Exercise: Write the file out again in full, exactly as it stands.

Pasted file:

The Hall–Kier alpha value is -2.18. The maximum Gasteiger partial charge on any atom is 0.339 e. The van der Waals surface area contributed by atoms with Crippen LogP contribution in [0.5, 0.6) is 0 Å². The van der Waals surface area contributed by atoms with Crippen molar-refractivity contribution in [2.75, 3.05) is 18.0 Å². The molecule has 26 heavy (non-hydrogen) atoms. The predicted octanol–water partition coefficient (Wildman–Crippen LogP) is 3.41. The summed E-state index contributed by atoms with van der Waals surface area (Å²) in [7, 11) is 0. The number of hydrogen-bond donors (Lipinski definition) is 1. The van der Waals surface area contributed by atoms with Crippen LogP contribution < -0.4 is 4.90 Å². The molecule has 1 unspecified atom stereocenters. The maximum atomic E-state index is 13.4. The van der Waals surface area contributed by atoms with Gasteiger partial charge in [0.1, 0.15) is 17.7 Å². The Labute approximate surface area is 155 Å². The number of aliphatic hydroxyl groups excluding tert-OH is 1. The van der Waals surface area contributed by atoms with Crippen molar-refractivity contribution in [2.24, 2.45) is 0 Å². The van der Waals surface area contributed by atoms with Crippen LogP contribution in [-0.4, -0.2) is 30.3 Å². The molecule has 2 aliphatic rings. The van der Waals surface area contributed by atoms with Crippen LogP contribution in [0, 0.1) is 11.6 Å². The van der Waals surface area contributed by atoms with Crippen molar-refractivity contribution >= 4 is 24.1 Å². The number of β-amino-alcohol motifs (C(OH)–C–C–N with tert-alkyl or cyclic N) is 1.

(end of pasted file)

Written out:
The Hall–Kier alpha value is -2.18. The maximum Gasteiger partial charge on any atom is 0.339 e. The van der Waals surface area contributed by atoms with Crippen LogP contribution in [0.5, 0.6) is 0 Å². The van der Waals surface area contributed by atoms with Crippen molar-refractivity contribution in [2.75, 3.05) is 18.0 Å². The molecule has 26 heavy (non-hydrogen) atoms. The predicted octanol–water partition coefficient (Wildman–Crippen LogP) is 3.41. The summed E-state index contributed by atoms with van der Waals surface area (Å²) in [7, 11) is 0. The number of hydrogen-bond donors (Lipinski definition) is 1. The van der Waals surface area contributed by atoms with Crippen LogP contribution < -0.4 is 4.90 Å². The molecule has 1 unspecified atom stereocenters. The maximum atomic E-state index is 13.4. The van der Waals surface area contributed by atoms with Gasteiger partial charge in [0.1, 0.15) is 17.7 Å². The Labute approximate surface area is 155 Å². The number of aliphatic hydroxyl groups excluding tert-OH is 1. The van der Waals surface area contributed by atoms with Crippen molar-refractivity contribution in [2.24, 2.45) is 0 Å². The van der Waals surface area contributed by atoms with Crippen LogP contribution in [-0.4, -0.2) is 30.3 Å². The molecule has 2 aliphatic rings. The van der Waals surface area contributed by atoms with Crippen LogP contribution in [0, 0.1) is 11.6 Å². The van der Waals surface area contributed by atoms with Crippen molar-refractivity contribution >= 4 is 24.1 Å². The number of β-amino-alcohol motifs (C(OH)–C–C–N with tert-alkyl or cyclic N) is 1.